In addition, when in 1969 Congress decided to expand the coverage of section 1563, it used exactly the same words to describe the brother-sister corporations to be covered as were used in section 1551(b)(2) and indicated that it intended for such provisions to have the same meaning. H. Rept. No. 91-413 (1969), 1969-3 C.B. 200, 384. At that time, section 1.1551-1(g)(4) of the Income Tax Regulations included an example indicating that the ownership of a person could be taken into consideration for purposes of the 80-percent test although he did not own stock in some of the corporations and was therefore not considered for the purposes of the 50-percent test. Under these circumstances, it is reasonable to assume that the draftsmen of section 1563 were aware of such regulations and therefore intended for the definition to include the situation described in it. Since sections 1551(b)(2) and 1563(a)(2) define brother-sister groups of corporations by use of the same words, and since Congress indicated that the two definitions should have the same meaning, we should interpret them to include the same groups of corporations, and for this purpose, it is immaterial that section 1551 applies when there is a transfer of property and that section 1563 applies without a showing of a transfer of property.

Moreover, when Congress enacted the Employee Retirement Income Security Act of 1974, sec. 1015, 88 Stat. 925, it added section 414 to the Code, providing in subsections (b) and (c):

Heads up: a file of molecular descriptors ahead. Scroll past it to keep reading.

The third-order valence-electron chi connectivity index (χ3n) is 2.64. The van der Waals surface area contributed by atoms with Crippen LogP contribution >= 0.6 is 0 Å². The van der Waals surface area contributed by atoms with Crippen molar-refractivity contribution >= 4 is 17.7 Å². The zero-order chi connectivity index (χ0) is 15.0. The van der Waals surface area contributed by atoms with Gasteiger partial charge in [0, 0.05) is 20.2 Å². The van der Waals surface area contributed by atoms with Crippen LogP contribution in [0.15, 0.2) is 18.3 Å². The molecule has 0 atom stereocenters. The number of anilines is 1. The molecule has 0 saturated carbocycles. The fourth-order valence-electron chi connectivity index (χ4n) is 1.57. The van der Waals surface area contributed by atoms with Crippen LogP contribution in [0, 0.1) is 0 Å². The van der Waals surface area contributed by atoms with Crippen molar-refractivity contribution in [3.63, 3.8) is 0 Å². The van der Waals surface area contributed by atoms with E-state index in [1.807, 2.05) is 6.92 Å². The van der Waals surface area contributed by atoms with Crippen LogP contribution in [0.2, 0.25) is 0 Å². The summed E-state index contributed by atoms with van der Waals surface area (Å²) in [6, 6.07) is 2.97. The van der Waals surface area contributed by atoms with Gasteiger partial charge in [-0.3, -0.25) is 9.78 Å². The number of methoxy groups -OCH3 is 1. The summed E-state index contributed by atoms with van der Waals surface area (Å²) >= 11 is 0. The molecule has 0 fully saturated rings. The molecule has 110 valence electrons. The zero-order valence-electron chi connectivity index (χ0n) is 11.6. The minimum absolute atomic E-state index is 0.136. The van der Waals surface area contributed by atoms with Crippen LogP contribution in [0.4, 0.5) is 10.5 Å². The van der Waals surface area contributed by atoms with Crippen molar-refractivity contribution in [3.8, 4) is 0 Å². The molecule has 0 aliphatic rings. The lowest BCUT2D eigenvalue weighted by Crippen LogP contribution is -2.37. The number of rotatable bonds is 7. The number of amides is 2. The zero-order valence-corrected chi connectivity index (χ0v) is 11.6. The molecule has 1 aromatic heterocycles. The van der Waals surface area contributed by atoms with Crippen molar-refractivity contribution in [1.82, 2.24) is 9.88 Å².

(b) EMPLOYEES OF CONTROLLED GROUP OF CORPORATIONS.— For purposes of sections 401, 410, 411, and 415, all employees of all corporations which are members of a controlled group of corporations (within the meaning of section 1563(a), determined without regard to section 1563(a)(4) and (e)(3)(C) shall be treated as employed by a single employer. With respect to a plan adopted by more than one such corporation, the minimum funding standard of section 412, the tax imposed by section 4971, and the applicable limitations provided by section 404(a) shall be determined as if all such employers were a single employer, and allocated to each employer in accordance with regulations prescribed by the Secretary or his delegate.

(c) EMPLOYEES OF PARTNERSHIPS, PROPRIETORSHIPS, ETC., WHICH ARE UNDER COMMON CONTROL.— For purposes of sections 401, 410, 411, and 415, under regulations prescribed by the Secretary or his delegate, all employees of trades or businesses (whether or not incorporated) which are under common control shall be treated as employed by a single employer. The regulations prescribed under this subsection shall be based on principles similar to the principles which apply in the case of subsection (b).

At the time of such enactment, certain legal writers had criticized the regulations under section 1563 which the majority now invalidates. Bonovitz, ‘Brother-Sister Controlled Groups under Section 1563: The 80 Percent Ownership Test,‘ 29 Tax Lawyer 511 (1975); Thomas, ‘Brother-Sister Multiple Corporations— The Tax Reform Act of 1969 Reformed by Regulations, ‘ 29 Tax L. Rev. 65 (1972); but see White, ‘The Tax Reform Act of 1969: Demise of Multiple Surtax Exemptions— When Too Much of A Good Thing Proved Its Own Undoing,‘ 16 Wayne L. Rev. 1353 (1970). Nevertheless, Congress adopted the meaning of a controlled group of corporations set forth in section 1563 and even decided that the same principles should be made applicable to unincorporated businesses. By such action, Congress clearly indicated its approval of the manner in which section 1563 was being interpreted and applied by the Treasury regulations. Cf. United States v. Correll, 389 U.S. 299, 305-306 (1967); Commissioner v. Flowers, 326 U.S. 465, 469 (1946); Boehm v. Commissioner, 326 U.S. 287, 291-292 (1945); Helvering v. Winmill, 305 U.S. 79, 83 (1938); Bernard McMenamy, 54 T.C. 1057, 1062 (1970), affd. 422 F.2d 359 (8th Cir. 1971).